Greensboro, N.C., is the latest city to get a wine bar/bookstore. Long-time bookseller Brian Lampkin and Greg Grieve, a religious studies professor at UNC Greensboro, will open Scuppernong Books in downtown Greensboro in February 2014. The 3,200 sq. ft. new and used bookstore, named for the North Carolina state fruit—the Scuppernong grape—will offer a wine and coffee bar and carry around 10,000 titles, 80% of which will be new.
Lampkin believes Greensboro is ready to “turn a corner, especially downtown.” He witnessed opportunity present itself for resourceful businesses after the economic downturn in his hometown of Buffalo, and believes the same opportunity exists today in Greensboro. “We're risking a lot,” said Lampkin, who previously owned Rust Belt Books in Buffalo, N.Y. “Neither of us is wealthy, but a local bank in Greensboro is brave enough to back us, and some family and friends have been angel investors. Many people consider a brick and mortar bookstore folly, I suppose, but the visceral response from our community here in Greensboro reminds us how important bookstores are to many of us.”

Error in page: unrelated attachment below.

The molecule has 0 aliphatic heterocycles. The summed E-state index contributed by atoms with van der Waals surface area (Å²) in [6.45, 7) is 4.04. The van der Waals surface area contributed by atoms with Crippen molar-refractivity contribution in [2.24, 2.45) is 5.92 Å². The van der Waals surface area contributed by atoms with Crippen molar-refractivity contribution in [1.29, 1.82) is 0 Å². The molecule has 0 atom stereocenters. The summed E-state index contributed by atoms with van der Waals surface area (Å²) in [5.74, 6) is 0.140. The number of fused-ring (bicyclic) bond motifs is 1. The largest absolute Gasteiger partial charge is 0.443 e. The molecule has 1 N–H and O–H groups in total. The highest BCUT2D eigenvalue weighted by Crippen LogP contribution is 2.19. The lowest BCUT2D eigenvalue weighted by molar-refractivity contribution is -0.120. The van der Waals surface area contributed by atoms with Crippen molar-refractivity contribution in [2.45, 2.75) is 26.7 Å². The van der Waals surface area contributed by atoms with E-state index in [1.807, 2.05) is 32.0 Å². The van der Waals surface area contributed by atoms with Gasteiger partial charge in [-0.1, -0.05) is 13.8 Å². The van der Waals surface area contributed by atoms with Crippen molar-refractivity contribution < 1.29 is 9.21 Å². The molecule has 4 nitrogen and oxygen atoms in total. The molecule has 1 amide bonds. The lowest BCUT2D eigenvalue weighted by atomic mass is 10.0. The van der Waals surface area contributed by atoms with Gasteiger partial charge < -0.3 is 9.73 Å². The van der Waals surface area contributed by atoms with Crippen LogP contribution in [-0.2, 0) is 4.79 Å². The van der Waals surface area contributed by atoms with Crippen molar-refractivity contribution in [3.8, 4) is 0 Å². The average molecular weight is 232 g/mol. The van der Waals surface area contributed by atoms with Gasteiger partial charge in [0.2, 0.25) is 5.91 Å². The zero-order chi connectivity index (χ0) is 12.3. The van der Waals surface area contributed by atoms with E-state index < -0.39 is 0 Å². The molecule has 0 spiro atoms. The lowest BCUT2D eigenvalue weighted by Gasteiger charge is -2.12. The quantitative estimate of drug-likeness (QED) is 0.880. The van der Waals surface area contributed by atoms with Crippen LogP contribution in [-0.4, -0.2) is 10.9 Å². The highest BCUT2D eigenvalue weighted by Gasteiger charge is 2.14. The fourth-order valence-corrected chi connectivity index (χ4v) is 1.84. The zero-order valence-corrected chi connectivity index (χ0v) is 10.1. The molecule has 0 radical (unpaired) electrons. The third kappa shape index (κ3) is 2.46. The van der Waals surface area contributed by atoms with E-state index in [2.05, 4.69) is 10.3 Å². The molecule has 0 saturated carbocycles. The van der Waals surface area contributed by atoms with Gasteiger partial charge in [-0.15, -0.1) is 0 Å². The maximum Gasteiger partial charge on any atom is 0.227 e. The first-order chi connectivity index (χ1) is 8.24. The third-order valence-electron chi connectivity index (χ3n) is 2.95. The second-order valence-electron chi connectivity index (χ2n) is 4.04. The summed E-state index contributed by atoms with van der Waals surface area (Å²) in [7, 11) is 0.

Lampkin and Grieve see the wine bar, a trend amongst bookstores like Bookbar in Denver, Colo., and Changing Hands in Phoenix, Ariz., as a kindness dispensed to parents looking for a break. “We wanted an 'adult' place where parents could find respite from the hard lonely hours of parenting, where they could find company,” said Lampkin. Along with a coffee and wine bar, Scuppernong Books will offer space to non-profits for meetings, sponsor book clubs, and support author readings and events. “Scuppernong Books needs to be an active component in the intellectual life of Greensboro, as well as a comfortable and kind place to land," Lampkin said. "I think kindness is a very underrated word in the business world. We'd love to be kind--and have kindness returned.”